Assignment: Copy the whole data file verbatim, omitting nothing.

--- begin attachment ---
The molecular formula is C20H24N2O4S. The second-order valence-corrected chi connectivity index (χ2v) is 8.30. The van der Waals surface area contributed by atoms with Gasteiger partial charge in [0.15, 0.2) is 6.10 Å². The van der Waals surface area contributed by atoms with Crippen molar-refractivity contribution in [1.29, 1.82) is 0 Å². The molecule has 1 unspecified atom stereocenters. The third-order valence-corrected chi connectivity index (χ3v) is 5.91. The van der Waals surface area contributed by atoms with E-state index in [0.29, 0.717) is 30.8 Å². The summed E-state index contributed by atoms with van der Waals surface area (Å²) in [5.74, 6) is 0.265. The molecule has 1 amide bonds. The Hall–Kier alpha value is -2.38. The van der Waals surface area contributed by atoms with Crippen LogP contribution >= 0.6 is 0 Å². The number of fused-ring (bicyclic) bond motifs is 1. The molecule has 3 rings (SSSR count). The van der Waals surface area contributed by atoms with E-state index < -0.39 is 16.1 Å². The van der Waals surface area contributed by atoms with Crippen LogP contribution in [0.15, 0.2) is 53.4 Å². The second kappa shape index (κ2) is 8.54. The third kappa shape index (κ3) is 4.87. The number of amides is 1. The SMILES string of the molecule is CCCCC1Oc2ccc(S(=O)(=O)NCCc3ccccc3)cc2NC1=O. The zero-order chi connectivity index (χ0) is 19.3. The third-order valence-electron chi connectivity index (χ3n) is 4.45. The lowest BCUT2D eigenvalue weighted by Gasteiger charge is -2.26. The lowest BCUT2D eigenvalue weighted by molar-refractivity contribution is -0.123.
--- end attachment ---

The molecular formula is C20H24N2O4S. The second-order valence-corrected chi connectivity index (χ2v) is 8.30. The van der Waals surface area contributed by atoms with Gasteiger partial charge in [0.15, 0.2) is 6.10 Å². The van der Waals surface area contributed by atoms with Crippen molar-refractivity contribution in [1.29, 1.82) is 0 Å². The molecule has 1 unspecified atom stereocenters. The third-order valence-corrected chi connectivity index (χ3v) is 5.91. The van der Waals surface area contributed by atoms with E-state index in [0.29, 0.717) is 30.8 Å². The summed E-state index contributed by atoms with van der Waals surface area (Å²) in [5.74, 6) is 0.265. The molecule has 1 amide bonds. The Hall–Kier alpha value is -2.38. The van der Waals surface area contributed by atoms with Crippen LogP contribution >= 0.6 is 0 Å². The number of fused-ring (bicyclic) bond motifs is 1. The molecule has 3 rings (SSSR count). The van der Waals surface area contributed by atoms with E-state index < -0.39 is 16.1 Å². The van der Waals surface area contributed by atoms with Crippen LogP contribution in [0.15, 0.2) is 53.4 Å². The second kappa shape index (κ2) is 8.54. The third kappa shape index (κ3) is 4.87. The number of amides is 1. The SMILES string of the molecule is CCCCC1Oc2ccc(S(=O)(=O)NCCc3ccccc3)cc2NC1=O. The zero-order chi connectivity index (χ0) is 19.3. The third-order valence-electron chi connectivity index (χ3n) is 4.45. The lowest BCUT2D eigenvalue weighted by Gasteiger charge is -2.26. The lowest BCUT2D eigenvalue weighted by molar-refractivity contribution is -0.123.